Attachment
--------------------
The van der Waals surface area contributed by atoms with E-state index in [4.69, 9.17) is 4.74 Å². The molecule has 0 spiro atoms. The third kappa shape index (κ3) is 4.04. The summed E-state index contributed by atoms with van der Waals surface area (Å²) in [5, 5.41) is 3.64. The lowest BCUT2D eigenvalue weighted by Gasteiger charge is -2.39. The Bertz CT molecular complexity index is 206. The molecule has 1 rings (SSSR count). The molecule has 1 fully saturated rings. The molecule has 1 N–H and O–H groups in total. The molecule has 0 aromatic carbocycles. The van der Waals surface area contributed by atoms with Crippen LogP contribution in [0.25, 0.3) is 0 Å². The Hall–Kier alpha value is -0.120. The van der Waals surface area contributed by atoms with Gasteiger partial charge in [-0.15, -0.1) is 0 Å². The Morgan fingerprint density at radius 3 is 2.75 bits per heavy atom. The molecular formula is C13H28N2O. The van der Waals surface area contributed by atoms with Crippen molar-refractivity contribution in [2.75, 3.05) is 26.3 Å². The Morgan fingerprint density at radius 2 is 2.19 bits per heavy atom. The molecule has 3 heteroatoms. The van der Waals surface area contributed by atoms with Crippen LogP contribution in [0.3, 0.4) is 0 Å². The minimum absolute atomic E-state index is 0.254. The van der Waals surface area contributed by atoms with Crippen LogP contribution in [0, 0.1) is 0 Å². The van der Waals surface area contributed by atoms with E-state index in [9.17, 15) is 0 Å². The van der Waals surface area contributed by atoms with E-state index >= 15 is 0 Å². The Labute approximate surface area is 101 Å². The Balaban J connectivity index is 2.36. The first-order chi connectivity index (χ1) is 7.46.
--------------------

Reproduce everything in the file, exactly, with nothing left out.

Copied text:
The van der Waals surface area contributed by atoms with E-state index in [4.69, 9.17) is 4.74 Å². The molecule has 0 spiro atoms. The third kappa shape index (κ3) is 4.04. The summed E-state index contributed by atoms with van der Waals surface area (Å²) in [5, 5.41) is 3.64. The lowest BCUT2D eigenvalue weighted by Gasteiger charge is -2.39. The Bertz CT molecular complexity index is 206. The molecule has 1 rings (SSSR count). The molecule has 1 fully saturated rings. The molecule has 1 N–H and O–H groups in total. The molecule has 0 aromatic carbocycles. The van der Waals surface area contributed by atoms with Crippen LogP contribution in [0.25, 0.3) is 0 Å². The Hall–Kier alpha value is -0.120. The van der Waals surface area contributed by atoms with Gasteiger partial charge in [-0.15, -0.1) is 0 Å². The Morgan fingerprint density at radius 3 is 2.75 bits per heavy atom. The molecular formula is C13H28N2O. The van der Waals surface area contributed by atoms with Crippen molar-refractivity contribution in [2.75, 3.05) is 26.3 Å². The Morgan fingerprint density at radius 2 is 2.19 bits per heavy atom. The molecule has 3 heteroatoms. The van der Waals surface area contributed by atoms with Crippen LogP contribution in [0.3, 0.4) is 0 Å². The minimum absolute atomic E-state index is 0.254. The van der Waals surface area contributed by atoms with Crippen LogP contribution in [0, 0.1) is 0 Å². The van der Waals surface area contributed by atoms with E-state index in [9.17, 15) is 0 Å². The van der Waals surface area contributed by atoms with E-state index >= 15 is 0 Å². The Labute approximate surface area is 101 Å². The Balaban J connectivity index is 2.36. The first-order chi connectivity index (χ1) is 7.46.